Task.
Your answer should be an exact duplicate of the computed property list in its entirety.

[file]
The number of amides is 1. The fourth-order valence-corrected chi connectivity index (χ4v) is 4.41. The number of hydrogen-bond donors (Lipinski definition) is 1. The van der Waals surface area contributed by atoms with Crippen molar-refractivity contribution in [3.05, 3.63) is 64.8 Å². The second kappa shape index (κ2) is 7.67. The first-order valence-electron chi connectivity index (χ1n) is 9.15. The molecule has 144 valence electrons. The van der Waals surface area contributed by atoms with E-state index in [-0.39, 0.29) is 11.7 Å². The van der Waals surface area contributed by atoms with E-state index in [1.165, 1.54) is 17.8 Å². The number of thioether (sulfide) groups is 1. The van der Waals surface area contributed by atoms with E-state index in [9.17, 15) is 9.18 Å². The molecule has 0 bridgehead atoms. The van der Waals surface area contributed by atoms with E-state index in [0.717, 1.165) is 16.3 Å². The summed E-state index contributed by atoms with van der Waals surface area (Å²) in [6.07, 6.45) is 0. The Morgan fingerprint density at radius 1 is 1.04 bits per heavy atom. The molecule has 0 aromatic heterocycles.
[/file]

The number of amides is 1. The fourth-order valence-corrected chi connectivity index (χ4v) is 4.41. The number of hydrogen-bond donors (Lipinski definition) is 1. The van der Waals surface area contributed by atoms with Crippen molar-refractivity contribution in [3.05, 3.63) is 64.8 Å². The second kappa shape index (κ2) is 7.67. The first-order valence-electron chi connectivity index (χ1n) is 9.15. The molecule has 144 valence electrons. The van der Waals surface area contributed by atoms with E-state index in [-0.39, 0.29) is 11.7 Å². The van der Waals surface area contributed by atoms with E-state index in [1.165, 1.54) is 17.8 Å². The number of thioether (sulfide) groups is 1. The van der Waals surface area contributed by atoms with E-state index in [9.17, 15) is 9.18 Å². The molecule has 0 bridgehead atoms. The van der Waals surface area contributed by atoms with E-state index in [0.717, 1.165) is 16.3 Å². The summed E-state index contributed by atoms with van der Waals surface area (Å²) in [6.07, 6.45) is 0. The Morgan fingerprint density at radius 1 is 1.04 bits per heavy atom. The molecule has 0 aromatic heterocycles.